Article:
Local leaders can protect people’s rights and expand access to quality Internet with municipal broadband.
This piece first appeared in The Washington Post.
If the Facebook privacy debacle has shown one thing, it’s that technology companies have become immensely powerful and seemingly accountable to no one. Recent federal rollbacks of net neutrality and online privacy protections have put Americans in an even weaker position when dealing with Internet service providers.
But there is a way for the public to push back: through Internet service provided by local governments, which are directly accountable to citizens.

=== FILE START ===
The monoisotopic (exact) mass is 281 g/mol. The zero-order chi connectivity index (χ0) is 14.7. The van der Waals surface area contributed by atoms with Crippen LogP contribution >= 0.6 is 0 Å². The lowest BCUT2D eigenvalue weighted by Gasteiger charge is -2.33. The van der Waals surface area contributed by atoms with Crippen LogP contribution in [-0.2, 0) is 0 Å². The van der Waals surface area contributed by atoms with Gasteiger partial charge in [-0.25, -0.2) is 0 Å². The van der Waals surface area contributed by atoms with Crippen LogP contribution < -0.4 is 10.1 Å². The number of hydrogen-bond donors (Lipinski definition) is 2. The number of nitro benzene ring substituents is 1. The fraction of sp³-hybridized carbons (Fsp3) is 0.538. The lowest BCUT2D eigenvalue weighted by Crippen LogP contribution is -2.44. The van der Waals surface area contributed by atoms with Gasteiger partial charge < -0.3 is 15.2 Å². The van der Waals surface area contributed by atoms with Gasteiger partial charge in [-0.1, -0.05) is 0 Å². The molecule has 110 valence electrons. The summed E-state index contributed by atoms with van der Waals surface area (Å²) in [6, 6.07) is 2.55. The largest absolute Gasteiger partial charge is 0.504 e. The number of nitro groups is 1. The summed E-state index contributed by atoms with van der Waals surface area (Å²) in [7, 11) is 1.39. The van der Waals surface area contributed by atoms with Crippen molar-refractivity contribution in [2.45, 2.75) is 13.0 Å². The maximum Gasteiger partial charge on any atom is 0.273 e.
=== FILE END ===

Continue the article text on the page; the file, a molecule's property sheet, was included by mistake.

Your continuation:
As the chief information officer for Concord, Mass., I’ve overseen the creation of a successful municipal broadband system by treating Internet service like what it really is — a public utility, like water and electricity. We’re providing residents with broadband Internet service that is inexpensive and reliable and respects net neutrality and privacy principles.